Very Favorable 28%
Somewhat Favorable 53%
Now, at a glance it doesn't look so bad in France, does it? But if we take a glance at this article, we see quite a different picture from the French, themselves.
Two thirds of French people think that anti-semitism is on the rise in France, despite recently released government statistics illustrating a downturn.
Among the 1,005 people polled for the weekly magazine Paris Match on 2 and 3 March, 64 percent said they think the problem has increased, with more marginally women than men recognising the recent upsurge in anti-Jewish hatred.
To France's credit, they have tried to fight anti-semitism. But despite it's best efforts, it's very difficult to reverse attitudinal trends simply by enacting laws forbidding them.
Currently, in most of Europe, it is against the law to deny the Holocaust. Here is one case from last year, worthy of some consideration.
An Austrian court has sentenced the British historian David Irving to three years in prison for denying the Holocaust while in Austria in 1989, dismissing his argument that he had changed his views.
While I think this law goes way too far, I think it is somewhat of a sign there is a consensus among those in power; they do not want to go back down the road taken by Germany in the early part of last century (one that led to the systematic slaughter of people, simply for being Jewish). The reason I say this is because you cannot legislate attitudes or morality. And if someone has an offensive attitude, I feel it's best to allow them the right to express it, so that the rest of us can see who it is and use it as a teaching tool for others that are forming their opinions (especially young people, in the formative years of their lives).
But this attitude is certainly not limited to France. In this article published today in the Jerusalem Post, we see there is cause for concern in other countries in Europe, as well.
Thirty-nine percent of Europeans believe Jews have too much power in the business world, while 44% think Jews have too much power in international financial markets, according to the results of a survey published by the Anti-Defamation League (ADL) on Monday.
The survey of five European countries - France, Italy, Germany, Spain, and Poland - showed that a large number of Europeans continued to harbor anti-Jewish attitudes, holding on to the classical anti-Semitic canards and conspiracy theories that have haunted Jews through the centuries.
If this poll has any measure of accuracy at all, 44% is a rather large number. Another interesting thing to note is, four of the countries surveyed are predominantly Catholic.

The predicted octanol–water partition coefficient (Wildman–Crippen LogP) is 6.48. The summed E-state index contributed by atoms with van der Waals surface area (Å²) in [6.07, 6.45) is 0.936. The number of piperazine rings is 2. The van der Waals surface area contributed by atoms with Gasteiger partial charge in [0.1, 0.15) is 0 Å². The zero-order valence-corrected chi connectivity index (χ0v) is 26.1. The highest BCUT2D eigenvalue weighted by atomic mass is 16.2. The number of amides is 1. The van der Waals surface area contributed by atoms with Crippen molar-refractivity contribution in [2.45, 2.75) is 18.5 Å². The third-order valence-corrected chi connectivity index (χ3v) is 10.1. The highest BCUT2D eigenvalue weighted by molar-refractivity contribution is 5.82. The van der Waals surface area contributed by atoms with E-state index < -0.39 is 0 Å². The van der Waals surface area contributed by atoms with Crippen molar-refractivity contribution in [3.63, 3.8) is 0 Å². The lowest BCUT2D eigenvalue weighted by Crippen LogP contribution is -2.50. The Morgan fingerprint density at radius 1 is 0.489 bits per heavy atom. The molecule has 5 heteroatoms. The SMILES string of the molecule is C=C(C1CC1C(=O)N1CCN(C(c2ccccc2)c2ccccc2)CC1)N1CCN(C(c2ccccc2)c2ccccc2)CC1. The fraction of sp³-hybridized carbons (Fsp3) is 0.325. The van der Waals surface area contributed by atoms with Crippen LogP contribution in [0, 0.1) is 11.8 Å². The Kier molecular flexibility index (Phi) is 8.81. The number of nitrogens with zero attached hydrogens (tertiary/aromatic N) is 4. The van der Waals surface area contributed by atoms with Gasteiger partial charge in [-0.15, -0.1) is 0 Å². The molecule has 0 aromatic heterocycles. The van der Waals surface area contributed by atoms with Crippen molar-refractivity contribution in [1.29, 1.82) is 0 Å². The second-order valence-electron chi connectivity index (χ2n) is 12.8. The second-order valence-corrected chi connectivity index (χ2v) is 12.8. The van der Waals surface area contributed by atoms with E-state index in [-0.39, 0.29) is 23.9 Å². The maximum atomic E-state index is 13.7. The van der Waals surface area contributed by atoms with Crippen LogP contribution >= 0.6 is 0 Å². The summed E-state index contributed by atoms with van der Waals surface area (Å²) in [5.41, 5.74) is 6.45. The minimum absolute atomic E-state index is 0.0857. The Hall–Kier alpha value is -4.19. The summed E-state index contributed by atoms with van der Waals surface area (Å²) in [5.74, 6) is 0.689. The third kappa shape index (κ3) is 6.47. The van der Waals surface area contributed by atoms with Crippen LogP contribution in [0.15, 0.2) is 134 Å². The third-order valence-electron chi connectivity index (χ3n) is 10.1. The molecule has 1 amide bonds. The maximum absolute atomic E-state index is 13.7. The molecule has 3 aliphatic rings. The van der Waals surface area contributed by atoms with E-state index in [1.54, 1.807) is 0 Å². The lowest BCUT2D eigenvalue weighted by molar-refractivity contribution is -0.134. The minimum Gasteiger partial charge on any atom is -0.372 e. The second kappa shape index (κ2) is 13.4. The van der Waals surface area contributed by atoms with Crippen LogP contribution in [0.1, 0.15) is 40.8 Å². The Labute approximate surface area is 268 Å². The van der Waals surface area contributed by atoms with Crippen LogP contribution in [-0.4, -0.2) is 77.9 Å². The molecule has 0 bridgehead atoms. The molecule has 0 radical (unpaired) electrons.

But, if that is not enough, here's another fly in the ointment from the same article:
The survey also showed that large portions of the European public continue to believe that Jews still dwell too much on the Holocaust. Overall, 47% of those surveyed thought the statement was "probably true."
On one hand we have the "powers that be" prosecuting those that deny the Holocaust and on the other, we have people that think Jews ruminate too much on the subject. One must pose the question: How much of this is due to the ridiculous law or more plainly, is this a backlash of that law?
But back to the Catholic issue.
Historically, Jews in Europe have suffered persecution and discrimination, because of early church views that Jews were guilty of crucifying Christ. It matters not that the church teaches that Christ willingly laid down his life for all of us, they still bore then and still bear today, the brunt of that event:
In addition, 51% said they believed Jews were more loyal to Israel than to their country and 20% of those surveyed continue to blame Jews for the death of Jesus.
And if that is not enough, there's this little issue of Israel's existence and its resolve to defend itself, from those that seek to destroy it:
Meanwhile, 25% said that their opinion of Jews was influenced by Israel's actions and of those, 52% said their opinion of Jews was worse as a result of the actions taken by Israel.
How many times have we all heard that being anti-Israel is not the same as being anti-semitic? I know that I have personally read and heard this argument before. And while this may be the case in some people's view, this point bears out that it is not necessarily true in all cases.
Here's the point, I want to make in all of this.
Being something is never a cause to hate. And while some people's attitudes are offensive, they should have the right to express them. But equally, those that are the targets of such hate speech certainly have the right to form their own opinions and express them, as well. In the grander scheme of things, words of hate are bad enough (this much is true), but they are preferable to acts of hate. It is there, where we must concentrate our efforts.
If someone is found guilty of an act of violence against someone merely because they are who they are, then the penalty should be severe enough to discourage others from doing the same thing. Everyone has the right to live their lives as they see fit, as long as they do not infringe on others' rights. But even more importantly, we have to recognize the problem, before we can fix it. And clearly from all of the data I have seen, there is a problem in Europe that many Europeans either refuse to accept, or try to explain away with some feeble reasonings, by using obscure polls that are not necessarily reflective of the real situation.